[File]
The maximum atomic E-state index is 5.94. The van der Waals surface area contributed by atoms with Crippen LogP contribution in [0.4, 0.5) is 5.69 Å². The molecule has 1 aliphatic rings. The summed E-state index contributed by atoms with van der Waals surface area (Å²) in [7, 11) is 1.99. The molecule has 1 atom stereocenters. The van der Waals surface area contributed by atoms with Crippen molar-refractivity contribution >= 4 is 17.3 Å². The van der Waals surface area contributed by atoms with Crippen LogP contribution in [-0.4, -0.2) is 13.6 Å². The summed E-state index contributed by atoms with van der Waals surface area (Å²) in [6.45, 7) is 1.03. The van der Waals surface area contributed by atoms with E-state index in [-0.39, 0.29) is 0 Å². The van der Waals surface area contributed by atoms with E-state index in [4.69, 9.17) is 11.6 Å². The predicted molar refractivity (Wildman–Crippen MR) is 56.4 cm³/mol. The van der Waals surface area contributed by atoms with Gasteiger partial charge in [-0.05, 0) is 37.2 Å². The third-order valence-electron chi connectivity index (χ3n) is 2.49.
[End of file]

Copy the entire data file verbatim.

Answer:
The maximum atomic E-state index is 5.94. The van der Waals surface area contributed by atoms with Crippen LogP contribution in [0.4, 0.5) is 5.69 Å². The molecule has 1 aliphatic rings. The summed E-state index contributed by atoms with van der Waals surface area (Å²) in [7, 11) is 1.99. The molecule has 1 atom stereocenters. The van der Waals surface area contributed by atoms with Crippen molar-refractivity contribution >= 4 is 17.3 Å². The van der Waals surface area contributed by atoms with Crippen LogP contribution in [-0.4, -0.2) is 13.6 Å². The summed E-state index contributed by atoms with van der Waals surface area (Å²) in [6.45, 7) is 1.03. The van der Waals surface area contributed by atoms with E-state index in [-0.39, 0.29) is 0 Å². The van der Waals surface area contributed by atoms with E-state index in [4.69, 9.17) is 11.6 Å². The predicted molar refractivity (Wildman–Crippen MR) is 56.4 cm³/mol. The van der Waals surface area contributed by atoms with Gasteiger partial charge in [-0.05, 0) is 37.2 Å². The third-order valence-electron chi connectivity index (χ3n) is 2.49.